Once my father-in-law had been transferred to the original hospital and his pacemaker had been fitted, my wife was abruptly told that no further visits would be permitted. Why was that? Her father still needed her, nothing had changed, but she was denied access. In the first two days, she had effectively acted as a support staff member for the NHS. She had been their “eyes and ears” while her father suffered the effects of the administered drugs. She freed up the hospital staff to carry on with their duties instead of having to sit with a distressed man. Once my wife’s services were not needed, she was frozen out. Suddenly she was treated like a hindrance, or an annoyance. And not being there severed her communication. Having seen his reaction to the first drugs he was given, she desperately wanted to keep tabs on what treatment her father was receiving, and to check on whether he was getting enough physiotherapy, and whether he was being mentally stimulated and well fed. She had been taking care of him on behalf of the NHS; she wanted to continue. However, every time she tried to phone to get information she was “fobbed off”. She was told to call back later (that is, if she could even get the phone call answered, most of the time it rang out), or that they would phone (they never did). She was told that there was a shift change, or that the nurses were doing the drugs rounds. She was told they were busy and that the person looking after her father was engaged with looking after someone else. She was tortured by being unable to ascertain whether her father was receiving good treatment. She had no reason to believe he was, and every reason (since she had been doing most of his bedside care herself to this point) to believe that he wasn’t. At every turn, she was made to feel that she was not entitled to any information; that she was a nuisance. This is a terrible thing to put onto someone’s concerned next of kin. And it was counterproductive. Had she been allowed to stay and look after her father, she would not have been calling and bothering them. A lack of information triggers suspicion and anxiety; and eventually leads to conflict. This has been going on for five weeks at time of writing. He is currently still in hospital having now developed a urinary tract infection.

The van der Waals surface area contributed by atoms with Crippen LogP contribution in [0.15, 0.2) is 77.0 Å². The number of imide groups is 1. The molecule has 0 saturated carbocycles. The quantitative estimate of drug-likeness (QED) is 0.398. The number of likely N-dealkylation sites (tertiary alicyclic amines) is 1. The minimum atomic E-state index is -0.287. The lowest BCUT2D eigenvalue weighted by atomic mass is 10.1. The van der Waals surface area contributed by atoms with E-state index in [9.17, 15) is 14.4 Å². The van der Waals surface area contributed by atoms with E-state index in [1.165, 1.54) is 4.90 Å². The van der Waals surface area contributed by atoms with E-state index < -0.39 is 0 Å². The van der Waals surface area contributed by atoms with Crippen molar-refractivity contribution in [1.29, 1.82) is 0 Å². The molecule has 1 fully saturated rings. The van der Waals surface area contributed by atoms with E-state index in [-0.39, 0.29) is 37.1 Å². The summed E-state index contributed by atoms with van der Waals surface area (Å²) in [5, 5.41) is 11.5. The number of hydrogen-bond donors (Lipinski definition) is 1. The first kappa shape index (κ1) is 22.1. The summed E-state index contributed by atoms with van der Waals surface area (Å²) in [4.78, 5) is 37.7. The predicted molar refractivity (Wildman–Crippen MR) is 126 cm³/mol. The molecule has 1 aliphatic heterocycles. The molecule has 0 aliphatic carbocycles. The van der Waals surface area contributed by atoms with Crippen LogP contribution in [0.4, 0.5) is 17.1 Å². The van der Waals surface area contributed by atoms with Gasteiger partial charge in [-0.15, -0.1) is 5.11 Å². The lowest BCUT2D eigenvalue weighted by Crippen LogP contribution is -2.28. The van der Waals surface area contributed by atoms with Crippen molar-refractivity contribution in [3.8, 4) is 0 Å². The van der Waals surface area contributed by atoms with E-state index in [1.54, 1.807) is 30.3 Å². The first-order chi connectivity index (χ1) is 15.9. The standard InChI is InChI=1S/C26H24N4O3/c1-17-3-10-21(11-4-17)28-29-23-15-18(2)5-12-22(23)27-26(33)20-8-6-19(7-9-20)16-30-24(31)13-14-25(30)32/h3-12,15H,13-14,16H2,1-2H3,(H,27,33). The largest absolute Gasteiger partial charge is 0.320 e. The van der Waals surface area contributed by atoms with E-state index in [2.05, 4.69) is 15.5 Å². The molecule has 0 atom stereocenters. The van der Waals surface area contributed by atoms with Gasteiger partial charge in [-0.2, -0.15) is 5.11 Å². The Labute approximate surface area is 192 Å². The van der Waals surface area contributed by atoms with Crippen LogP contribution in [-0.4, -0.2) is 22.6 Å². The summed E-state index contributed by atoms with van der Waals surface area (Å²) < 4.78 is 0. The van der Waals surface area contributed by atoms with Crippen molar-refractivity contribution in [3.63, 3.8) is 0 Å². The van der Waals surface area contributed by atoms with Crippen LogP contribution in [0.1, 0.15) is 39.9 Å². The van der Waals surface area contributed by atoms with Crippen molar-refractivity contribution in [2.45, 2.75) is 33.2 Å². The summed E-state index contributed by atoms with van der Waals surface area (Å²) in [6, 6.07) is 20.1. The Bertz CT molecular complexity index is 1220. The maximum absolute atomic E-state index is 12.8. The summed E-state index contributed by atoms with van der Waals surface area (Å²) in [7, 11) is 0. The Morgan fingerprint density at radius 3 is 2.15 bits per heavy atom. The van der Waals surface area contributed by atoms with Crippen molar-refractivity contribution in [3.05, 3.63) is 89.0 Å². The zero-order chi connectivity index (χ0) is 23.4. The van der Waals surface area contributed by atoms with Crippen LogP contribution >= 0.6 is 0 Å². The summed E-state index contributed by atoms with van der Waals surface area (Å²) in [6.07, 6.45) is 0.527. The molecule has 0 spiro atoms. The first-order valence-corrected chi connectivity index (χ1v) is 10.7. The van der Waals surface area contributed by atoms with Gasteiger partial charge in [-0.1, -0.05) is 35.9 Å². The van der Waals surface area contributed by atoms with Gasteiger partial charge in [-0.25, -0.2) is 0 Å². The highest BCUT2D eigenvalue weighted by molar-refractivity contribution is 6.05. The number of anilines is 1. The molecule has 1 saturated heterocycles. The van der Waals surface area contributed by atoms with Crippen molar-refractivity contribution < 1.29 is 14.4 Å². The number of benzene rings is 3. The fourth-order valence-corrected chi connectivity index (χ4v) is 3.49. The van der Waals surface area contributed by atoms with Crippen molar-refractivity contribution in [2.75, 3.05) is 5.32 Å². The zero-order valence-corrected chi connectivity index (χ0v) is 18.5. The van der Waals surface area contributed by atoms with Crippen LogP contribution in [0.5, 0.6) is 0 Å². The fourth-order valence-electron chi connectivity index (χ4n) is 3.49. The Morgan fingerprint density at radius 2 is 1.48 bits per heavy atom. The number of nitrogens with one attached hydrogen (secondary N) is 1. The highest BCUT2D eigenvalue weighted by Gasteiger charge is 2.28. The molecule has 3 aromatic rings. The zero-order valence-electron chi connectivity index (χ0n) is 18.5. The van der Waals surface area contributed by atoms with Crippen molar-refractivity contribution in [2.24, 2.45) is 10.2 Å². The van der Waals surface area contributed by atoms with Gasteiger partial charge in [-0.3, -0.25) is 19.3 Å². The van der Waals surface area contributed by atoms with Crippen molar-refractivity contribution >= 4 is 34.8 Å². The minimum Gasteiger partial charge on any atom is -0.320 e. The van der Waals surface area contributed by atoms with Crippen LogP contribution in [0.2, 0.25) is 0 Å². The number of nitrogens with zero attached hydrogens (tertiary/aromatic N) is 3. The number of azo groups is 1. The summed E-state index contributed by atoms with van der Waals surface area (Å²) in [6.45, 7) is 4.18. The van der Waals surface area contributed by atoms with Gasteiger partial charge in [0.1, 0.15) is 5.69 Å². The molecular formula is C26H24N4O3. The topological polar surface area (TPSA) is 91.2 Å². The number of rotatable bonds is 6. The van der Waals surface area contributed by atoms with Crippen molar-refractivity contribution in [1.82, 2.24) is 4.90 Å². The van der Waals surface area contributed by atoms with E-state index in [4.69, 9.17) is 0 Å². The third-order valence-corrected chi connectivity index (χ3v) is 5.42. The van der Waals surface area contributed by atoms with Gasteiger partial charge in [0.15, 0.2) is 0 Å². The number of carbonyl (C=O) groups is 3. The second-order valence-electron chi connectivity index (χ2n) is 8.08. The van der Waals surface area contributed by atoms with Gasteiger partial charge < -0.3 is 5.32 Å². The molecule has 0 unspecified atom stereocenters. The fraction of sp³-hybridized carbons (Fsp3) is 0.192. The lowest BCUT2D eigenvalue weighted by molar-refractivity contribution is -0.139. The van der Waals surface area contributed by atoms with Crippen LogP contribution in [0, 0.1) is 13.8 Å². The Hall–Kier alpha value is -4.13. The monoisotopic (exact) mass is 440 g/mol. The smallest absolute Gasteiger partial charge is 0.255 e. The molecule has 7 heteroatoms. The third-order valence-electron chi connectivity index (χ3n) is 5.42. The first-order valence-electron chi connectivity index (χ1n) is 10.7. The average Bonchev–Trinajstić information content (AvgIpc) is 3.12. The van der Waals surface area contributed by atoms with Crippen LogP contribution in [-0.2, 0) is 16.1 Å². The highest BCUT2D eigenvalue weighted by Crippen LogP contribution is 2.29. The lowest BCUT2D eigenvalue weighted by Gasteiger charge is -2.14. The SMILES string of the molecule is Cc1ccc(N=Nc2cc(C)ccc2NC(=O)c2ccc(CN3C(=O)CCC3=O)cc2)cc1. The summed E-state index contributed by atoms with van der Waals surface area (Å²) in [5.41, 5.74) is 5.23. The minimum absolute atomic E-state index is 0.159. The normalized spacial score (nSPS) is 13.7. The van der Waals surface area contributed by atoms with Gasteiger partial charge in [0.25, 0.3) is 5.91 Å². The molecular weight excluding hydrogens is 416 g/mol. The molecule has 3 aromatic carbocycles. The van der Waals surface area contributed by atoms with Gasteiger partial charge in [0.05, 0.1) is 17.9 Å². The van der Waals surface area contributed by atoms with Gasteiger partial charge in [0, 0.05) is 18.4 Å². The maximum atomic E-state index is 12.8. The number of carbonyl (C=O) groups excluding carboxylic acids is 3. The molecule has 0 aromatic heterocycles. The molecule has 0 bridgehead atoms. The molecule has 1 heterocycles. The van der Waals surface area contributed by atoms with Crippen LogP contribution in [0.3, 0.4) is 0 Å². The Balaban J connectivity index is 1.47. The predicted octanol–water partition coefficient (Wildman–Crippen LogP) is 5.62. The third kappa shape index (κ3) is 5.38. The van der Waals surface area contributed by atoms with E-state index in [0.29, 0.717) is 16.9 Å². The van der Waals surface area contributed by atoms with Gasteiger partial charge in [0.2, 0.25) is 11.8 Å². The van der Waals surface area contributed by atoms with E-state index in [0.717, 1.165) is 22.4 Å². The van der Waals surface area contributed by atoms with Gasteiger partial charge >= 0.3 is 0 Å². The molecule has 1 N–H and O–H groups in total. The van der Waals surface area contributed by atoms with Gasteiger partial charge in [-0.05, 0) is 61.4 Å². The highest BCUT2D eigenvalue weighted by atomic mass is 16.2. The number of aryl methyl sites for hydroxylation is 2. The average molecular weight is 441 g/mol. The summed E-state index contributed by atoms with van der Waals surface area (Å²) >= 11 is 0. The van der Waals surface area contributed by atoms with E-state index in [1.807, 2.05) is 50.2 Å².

Throughout this ordeal, my wife has never been without the additional stress and worry over her mother’s condition. My mother-in-law was admitted to hospital a few days after her husband. She has not been 100% since having a triple bypass operation, and is only semi mobile as she has severe back problems. However, the fear and anxiety of being unable to get a face-to-face appointment with her GP for over a year did far more damage to her health than anything else. After her husband – her designated carer – was taken into hospital, her condition got worse.
For several weeks, two people, who have been married for over 40 years, lay in the same hospital, forbidden to see each other. I just weep when I think of their emotional pain. And they were not allowed visits from the closest family members. I will never come to terms with the cruelty of this.